Audiobook Review: The Sudden Appearance of Hope by Claire North
A review copy was provided by the publisher in exchange for an honest review. All opinions are my own.
Mogsy’s Rating (Overall): 4 of 5 stars
Genre: Science Fiction, Mystery
Series: Stand Alone
Publisher: Hachette Audio (May 17, 2016)
Length: 16 hrs and 36 mins
Narrator: Gillian Burke
Claire North’s books tend to be very hard to categorize, and describing them always makes me feel like I’m talking myself through some fascinating thought experiment. Last year, I discovered the author when I picked up her novel Touch, a thriller about an immortal character whose consciousness could jump from body to body, choosing to be anyone they want, live any life they want, for however long they want—and their hosts won’t remember a thing. I ended up loving my first taste of North’s work, so this time, I decided to try her new book in audio for my next mind-trip: The Sudden Appearance of Hope, a story about a young woman who can’t be remembered.
Imagine not being able to remain in anyone’s memory long enough for them to look back after walking out of view, or even just briefly after breaking line of sight. You can meet someone for the first time multiple times, or have the same conversations with them over and over again because they can never remember. Trying to get service in a store or in a restaurant would be a major pain in the ass, and visits to the hospital can be at best a frustrating situation (nurse forgets that you were put in a waiting room), or at worst a life or death predicament (surgeon steps away to use the toilet while you’re on the operating table). You’ll live a mostly solitary existence, unable to form lasting relationships. Share a meal with someone, and all they’ll remember afterwards is eating alone. Even your parents will end up forgetting you. It’s a tricky, tragic, lonely life.
But on the other hand, if no one will ever remember you, what’s to stop you from doing anything you want? You can have a bad day and vent your spleen at an incompetent clerk, leave and it’ll be like your outburst never happened. Punch someone in the face then run away, and no one will be the wiser. Or you can rob a jewelry store, snatch someone’s wallet right out of their hands, and before anyone can even call the police, you’ll be lost in the crowd and everyone would have forgotten you were even there.
That’s the life of Hope Arden, who started fading from everyone’s memory when she was just sixteen years old. Since a proper job, a proper life, a proper anything is out of the question, she has decided to partake in all the criminal activities best suited for someone with her strange condition. Being an international jewel thief helps pay the bills, and it also gives her the satisfaction of stealing from the hoity-toity rich.
But then, going against all her own rules, Hope lets it get personal. A woman commits suicide in a posh hotel in Dubai, the site of our protagonist’s latest heist. At the heart of it is something called Perfection, a lifestyle app that gains access to all your schedules and bank accounts, monitoring everything you are and everything you do. It will make suggestions—what to eat, what to wear, who to date, where to vacation, etc.—and reward you with points when you do what it says, all to nudge you towards becoming a “better” and more “perfect” person. Just the idea of the app repulses Hope, but in it she does find a new target for her anger and a new cause to fight for.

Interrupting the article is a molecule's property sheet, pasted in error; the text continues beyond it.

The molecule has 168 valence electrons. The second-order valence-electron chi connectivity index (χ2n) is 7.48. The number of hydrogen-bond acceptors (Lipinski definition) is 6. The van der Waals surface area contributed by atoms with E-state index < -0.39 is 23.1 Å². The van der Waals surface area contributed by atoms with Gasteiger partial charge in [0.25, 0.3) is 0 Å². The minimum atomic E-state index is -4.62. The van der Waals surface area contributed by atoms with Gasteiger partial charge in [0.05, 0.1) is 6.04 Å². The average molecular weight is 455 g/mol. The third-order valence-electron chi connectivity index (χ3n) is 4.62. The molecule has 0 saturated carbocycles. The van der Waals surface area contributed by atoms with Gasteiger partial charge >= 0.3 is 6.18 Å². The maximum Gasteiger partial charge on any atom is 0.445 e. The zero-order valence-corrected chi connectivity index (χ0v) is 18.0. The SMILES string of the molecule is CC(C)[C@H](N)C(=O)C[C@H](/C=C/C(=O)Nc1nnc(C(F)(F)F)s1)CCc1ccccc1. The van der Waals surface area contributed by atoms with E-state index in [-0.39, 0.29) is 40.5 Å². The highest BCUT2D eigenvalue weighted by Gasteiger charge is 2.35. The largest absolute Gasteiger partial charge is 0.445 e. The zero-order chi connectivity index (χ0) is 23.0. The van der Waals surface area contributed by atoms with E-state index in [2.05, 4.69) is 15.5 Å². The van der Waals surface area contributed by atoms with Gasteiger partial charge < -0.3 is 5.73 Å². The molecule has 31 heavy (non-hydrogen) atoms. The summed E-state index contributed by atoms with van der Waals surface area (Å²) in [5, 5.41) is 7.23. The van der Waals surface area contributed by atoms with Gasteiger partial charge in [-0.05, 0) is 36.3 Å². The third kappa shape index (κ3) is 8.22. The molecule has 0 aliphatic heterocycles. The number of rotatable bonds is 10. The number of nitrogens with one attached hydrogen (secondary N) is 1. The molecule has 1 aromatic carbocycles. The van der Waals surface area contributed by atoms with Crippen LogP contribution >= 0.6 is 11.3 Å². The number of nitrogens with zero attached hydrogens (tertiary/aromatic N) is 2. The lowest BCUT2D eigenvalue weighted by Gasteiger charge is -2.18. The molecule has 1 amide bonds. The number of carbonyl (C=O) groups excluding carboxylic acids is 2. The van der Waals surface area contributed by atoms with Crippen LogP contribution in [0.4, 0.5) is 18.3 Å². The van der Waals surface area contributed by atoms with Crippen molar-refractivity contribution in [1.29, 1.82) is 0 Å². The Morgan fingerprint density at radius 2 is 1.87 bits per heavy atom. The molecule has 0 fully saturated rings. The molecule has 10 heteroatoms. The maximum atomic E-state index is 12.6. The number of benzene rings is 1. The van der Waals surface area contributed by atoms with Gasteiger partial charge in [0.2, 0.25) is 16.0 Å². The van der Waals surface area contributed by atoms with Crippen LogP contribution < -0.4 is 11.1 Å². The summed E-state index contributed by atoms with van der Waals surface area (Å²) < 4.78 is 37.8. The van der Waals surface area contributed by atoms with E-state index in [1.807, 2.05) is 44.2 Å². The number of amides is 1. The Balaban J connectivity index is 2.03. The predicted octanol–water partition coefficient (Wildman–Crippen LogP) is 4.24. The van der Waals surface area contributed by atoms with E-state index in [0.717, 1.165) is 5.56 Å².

I was really blown away by how North was able to construct this entire multi-layered narrative around just one remarkable, singular idea: What if no one can remember you? At one point, Hope even meets someone with the exact same kind of condition, which was certainly an interesting few chapters. If you had described that situation to me before I read this, I would have said it would make an excellent short story. But 500-page book? How can you write about an idea like that and expand it so you don’t wear out the novelty?
Well, Claire North showed me how it can be done, and not only that, she made it suspenseful, absorbing, and highly emotional. As human beings, we all seem to be obsessed with the idea of “leaving a legacy”. There’s this natural desire to be remembered, if not for ourselves then for our actions. For someone whose ability to make an impression is stripped away, that can be psychologically devastating, and in Hope we see the full range of those effects. What’s the value of personhood, after all, if no one can remember you long enough to appreciate it? Perhaps that is why Perfection is so abhorrent to Hope, because it makes an individual erase themselves little by little, when they already have something Hope will never experience.
And speaking of emotional, the narration on this audiobook is absolutely fantastic. Gillian Burke allows for every single feeling to come across in her voice, from giddiness to melancholy, fury to terror. Hope’s story takes us on all these ups and downs and Burke manages to capture all those moments in her reading. When I researched her narrator profile, she describes herself as having a mixed ancestry, coming from “nowhere and everywhere”, thus giving her a natural talent for different accents. It definitely shows in her narration for this book, which takes us all over the world to meet characters from cities like Dubai, London, Hong Kong, Paris, Venice, Seoul, Cairo, Edinburgh, Tokyo, and more.
The Sudden Appearance of Hope ended up being everything I expected from a novel by Claire North: original, entertaining, and hard-hitting. Her stories are always so different, which may or may not work depending on the kind of reader you are. I never know whether her books will run hot or cold for me, so it was nice to dive into this audiobook and come out on the other side with a very positive experience. I enjoyed this one a lot!
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